For many years, one of my “saws” about the consulting business is that the clients in which you have the most travails together end up being some of your best relationships for years to come.
Mutual problem solving, creative solutioning, and triumph over roadblocks is very satisfying, albeit the cause of some sleepless nights at the time. Of course we prefer every engagement to go as planned, on-time and under budget, while exceeding expectations.
“From time to time, even the most straight-forward and seemingly simple engagements go sideways.”
Recall, I wrote recently that good work is not necessarily good service.
But from time to time, even the most straight-forward and seemingly simple engagements go sideways. Kind of like cruising down a straight, flat Great Plains highway on cruise control and a deer appears out of nowhere in front of the vehicle.
You brake, you swerve, you hold your breath.
Best result - you and the animal are safe, though the hearts of both skipped a few beats.
Worst case - a significant collision occurs, the deer does not survive, and you and your vehicle careen off the road, roll a few times and well, let’s not go to the absolute worst case scenario.
This was supposed to be a stress-free jaunt down the road and circumstances beyond your control have changed your plans, if not your life. Client engagements tend to mirror this from time to time.
“You will be recognized for the value you bring. And the client will see that you have developed more than a transactional relationship; you have built a bond of trust.”
Are there specific actions that can be taken to avoid such scenarios? Well, since this is real life and we work with fallible human beings, the answer is no. However, there are some things that we can keep in mind as we endeavor to avoid full-on crashes.
- Expect the unexpected. War-gaming, simulation, whatever you want to call it is a valuable use of time. Brainstorm with your team “what could go wrong and what would be the impact to the project?” Contingency plans form responses, but also inform and strengthen your initial plans as well. Sometimes the craziest scenarios come true;
- Cultivate broad relationships. The more people you know, the more resources and allies you can call into play. Determine who you trust and with whom you can have frank discussions and generate decision-making flows;
- Learn from previous mistakes. It’s true that history repeats itself, but not true that we are good at learning from it. Documenting the work you’ve done, how and why you’ve made a decision, and what you’ve learned along the way can help you respond more easily and effectively to the unexpected. Gray hair and battle scars have merit;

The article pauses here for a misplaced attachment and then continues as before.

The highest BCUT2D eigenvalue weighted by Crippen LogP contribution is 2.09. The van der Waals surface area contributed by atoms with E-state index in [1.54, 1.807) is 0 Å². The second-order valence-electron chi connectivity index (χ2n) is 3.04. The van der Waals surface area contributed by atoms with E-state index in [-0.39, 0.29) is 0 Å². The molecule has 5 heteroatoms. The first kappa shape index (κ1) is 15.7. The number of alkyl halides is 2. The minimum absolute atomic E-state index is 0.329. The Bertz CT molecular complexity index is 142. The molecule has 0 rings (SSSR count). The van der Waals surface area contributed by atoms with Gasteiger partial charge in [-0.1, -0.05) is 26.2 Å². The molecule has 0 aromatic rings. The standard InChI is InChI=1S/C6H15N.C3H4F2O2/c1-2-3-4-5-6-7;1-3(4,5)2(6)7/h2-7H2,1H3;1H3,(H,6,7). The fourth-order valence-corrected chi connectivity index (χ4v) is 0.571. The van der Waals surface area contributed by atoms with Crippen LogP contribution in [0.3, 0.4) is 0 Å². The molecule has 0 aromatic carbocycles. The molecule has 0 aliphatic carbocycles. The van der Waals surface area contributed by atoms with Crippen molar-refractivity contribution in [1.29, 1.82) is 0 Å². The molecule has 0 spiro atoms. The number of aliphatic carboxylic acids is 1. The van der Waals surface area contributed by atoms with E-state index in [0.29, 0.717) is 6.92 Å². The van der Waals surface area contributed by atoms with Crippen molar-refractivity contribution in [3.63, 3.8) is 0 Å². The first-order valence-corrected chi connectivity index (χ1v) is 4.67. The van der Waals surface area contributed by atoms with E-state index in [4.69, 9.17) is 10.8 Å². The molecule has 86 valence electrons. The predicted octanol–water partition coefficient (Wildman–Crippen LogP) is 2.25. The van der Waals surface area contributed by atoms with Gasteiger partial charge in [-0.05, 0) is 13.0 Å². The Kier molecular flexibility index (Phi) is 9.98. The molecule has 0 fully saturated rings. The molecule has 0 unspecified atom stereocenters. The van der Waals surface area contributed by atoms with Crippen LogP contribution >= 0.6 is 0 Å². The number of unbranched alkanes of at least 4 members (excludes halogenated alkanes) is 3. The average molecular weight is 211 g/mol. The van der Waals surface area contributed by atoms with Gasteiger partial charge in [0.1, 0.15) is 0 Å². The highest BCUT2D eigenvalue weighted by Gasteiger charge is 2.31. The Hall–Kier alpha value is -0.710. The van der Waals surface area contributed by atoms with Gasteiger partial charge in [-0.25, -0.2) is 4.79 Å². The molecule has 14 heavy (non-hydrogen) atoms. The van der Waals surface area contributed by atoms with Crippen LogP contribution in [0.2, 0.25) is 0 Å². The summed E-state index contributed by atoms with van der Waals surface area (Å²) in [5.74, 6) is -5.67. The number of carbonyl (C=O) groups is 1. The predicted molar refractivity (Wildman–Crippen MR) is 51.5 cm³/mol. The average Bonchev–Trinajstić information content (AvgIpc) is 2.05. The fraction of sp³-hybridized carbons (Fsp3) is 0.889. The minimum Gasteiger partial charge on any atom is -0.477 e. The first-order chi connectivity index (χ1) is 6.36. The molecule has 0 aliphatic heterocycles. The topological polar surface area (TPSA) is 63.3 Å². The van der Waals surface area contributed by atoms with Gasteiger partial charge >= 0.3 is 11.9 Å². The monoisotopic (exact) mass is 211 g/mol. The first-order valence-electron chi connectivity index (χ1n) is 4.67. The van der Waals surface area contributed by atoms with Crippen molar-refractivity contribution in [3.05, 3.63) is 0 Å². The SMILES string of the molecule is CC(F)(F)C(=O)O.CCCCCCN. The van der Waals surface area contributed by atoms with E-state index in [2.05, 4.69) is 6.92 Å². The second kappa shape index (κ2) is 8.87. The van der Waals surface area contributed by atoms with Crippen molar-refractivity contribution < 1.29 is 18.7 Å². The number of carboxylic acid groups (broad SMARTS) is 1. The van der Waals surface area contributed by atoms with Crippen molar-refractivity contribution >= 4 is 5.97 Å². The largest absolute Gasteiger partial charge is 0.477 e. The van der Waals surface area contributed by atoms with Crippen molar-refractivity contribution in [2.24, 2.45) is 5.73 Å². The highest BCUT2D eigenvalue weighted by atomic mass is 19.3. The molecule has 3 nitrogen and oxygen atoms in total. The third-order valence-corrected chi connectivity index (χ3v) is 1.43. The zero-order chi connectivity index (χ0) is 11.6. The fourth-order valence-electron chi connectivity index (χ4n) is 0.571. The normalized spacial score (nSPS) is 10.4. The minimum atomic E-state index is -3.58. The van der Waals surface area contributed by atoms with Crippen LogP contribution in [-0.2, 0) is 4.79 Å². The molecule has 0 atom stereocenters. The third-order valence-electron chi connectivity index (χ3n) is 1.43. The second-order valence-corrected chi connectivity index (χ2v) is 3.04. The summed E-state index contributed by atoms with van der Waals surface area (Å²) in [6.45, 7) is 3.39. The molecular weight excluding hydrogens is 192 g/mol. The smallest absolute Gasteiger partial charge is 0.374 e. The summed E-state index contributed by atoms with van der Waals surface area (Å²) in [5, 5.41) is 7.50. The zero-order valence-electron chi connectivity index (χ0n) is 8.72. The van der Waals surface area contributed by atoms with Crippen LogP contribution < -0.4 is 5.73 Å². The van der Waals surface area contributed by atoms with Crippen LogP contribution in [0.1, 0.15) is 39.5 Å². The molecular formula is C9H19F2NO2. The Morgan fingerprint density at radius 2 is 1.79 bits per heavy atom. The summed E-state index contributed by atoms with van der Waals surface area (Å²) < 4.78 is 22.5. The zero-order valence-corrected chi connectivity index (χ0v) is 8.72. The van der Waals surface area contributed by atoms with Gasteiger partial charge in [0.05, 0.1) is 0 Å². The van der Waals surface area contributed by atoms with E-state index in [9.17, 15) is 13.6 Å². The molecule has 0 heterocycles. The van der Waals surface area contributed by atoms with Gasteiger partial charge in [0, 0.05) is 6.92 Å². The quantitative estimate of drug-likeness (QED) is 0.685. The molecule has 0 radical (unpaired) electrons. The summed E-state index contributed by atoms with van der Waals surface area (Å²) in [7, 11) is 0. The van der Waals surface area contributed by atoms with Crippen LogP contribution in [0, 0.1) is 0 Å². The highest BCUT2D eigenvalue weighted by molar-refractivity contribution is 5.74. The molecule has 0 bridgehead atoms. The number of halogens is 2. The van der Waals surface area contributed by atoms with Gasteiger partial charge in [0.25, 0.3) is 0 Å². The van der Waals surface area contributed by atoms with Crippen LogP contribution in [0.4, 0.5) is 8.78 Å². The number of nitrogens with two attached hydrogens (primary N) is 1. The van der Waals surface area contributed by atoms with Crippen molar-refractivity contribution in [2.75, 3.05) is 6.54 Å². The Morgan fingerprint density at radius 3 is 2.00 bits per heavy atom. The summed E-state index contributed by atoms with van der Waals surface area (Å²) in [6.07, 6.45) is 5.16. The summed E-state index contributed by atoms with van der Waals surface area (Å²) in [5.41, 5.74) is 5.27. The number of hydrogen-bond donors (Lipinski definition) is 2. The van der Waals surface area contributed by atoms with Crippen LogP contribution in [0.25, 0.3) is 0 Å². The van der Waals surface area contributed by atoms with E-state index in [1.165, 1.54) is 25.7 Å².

- Assign a Rapid Response team member. Think of them as a project First Responder. If an issue surfaces the day after the Steering Committee meeting where all was well, this person goes into action to gather facts, engage stakeholders, and design decision options as quickly as possible. If the issue is significant enough, nothing else matters for this team member;
- Have a communication plan with varying levels of issue severity. The Steering Committee does need to hear about every routine task being completed, but they sure as heck want to know about show-stoppers and what actions are required of them to resolve issues. Conversely, tangential resources should have visibility into their requirements and timing so they can act appropriately.
"In the long run your best road to prosperity may involve regrouping, recasting, and retrenching on the project."
In spite of your best intentions to avoid swerves in the road, going into a ditch, or full-stop collision, there are times when the best action is to step back, take a collective breath, and re-examine the project plan. The reasons are numerous, but in the long run your best road to prosperity may involve regrouping, recasting, and retrenching on the project.
As the consulting partner, you may get kicked around. You may get bloodied. Your skill may be questioned. However, keep your head clear, your hands on the wheel, and drive the project and the team to safety. You will be recognized for the value you bring. And the client will see that you have developed more than a transactional relationship; you have built a bond of trust.
And isn’t that what we want from what we do for clients?
Dennis Heppner is a Principal at JBF Consulting. Dennis’ expertise in transportation, logistics and supply chain operations, and third-party providers spans 25+ years. His experience is broad-based, spanning entire supply chains, including business process redesign, sourcing, distribution network design, transportation management, distribution operations, outsourcing selection, and business strategy for major manufacturers, distributors, retailers including eCommerce, and service organizations.
About JBF Consulting
Since 2003, we’ve been helping shippers of all sizes and across many industries select, implement and squeeze as much value as possible out of their logistics systems. We speak your language — not consultant-speak – and we get to know you. Our leadership team has over 70 years of logistics and TMS implementation experience. Because we operate in a niche — we’re not all things to all people — our team members have a very specialized skill set: logistics operations experience + transportation technology + communication and problem-solving skills + a bunch of other cool stuff.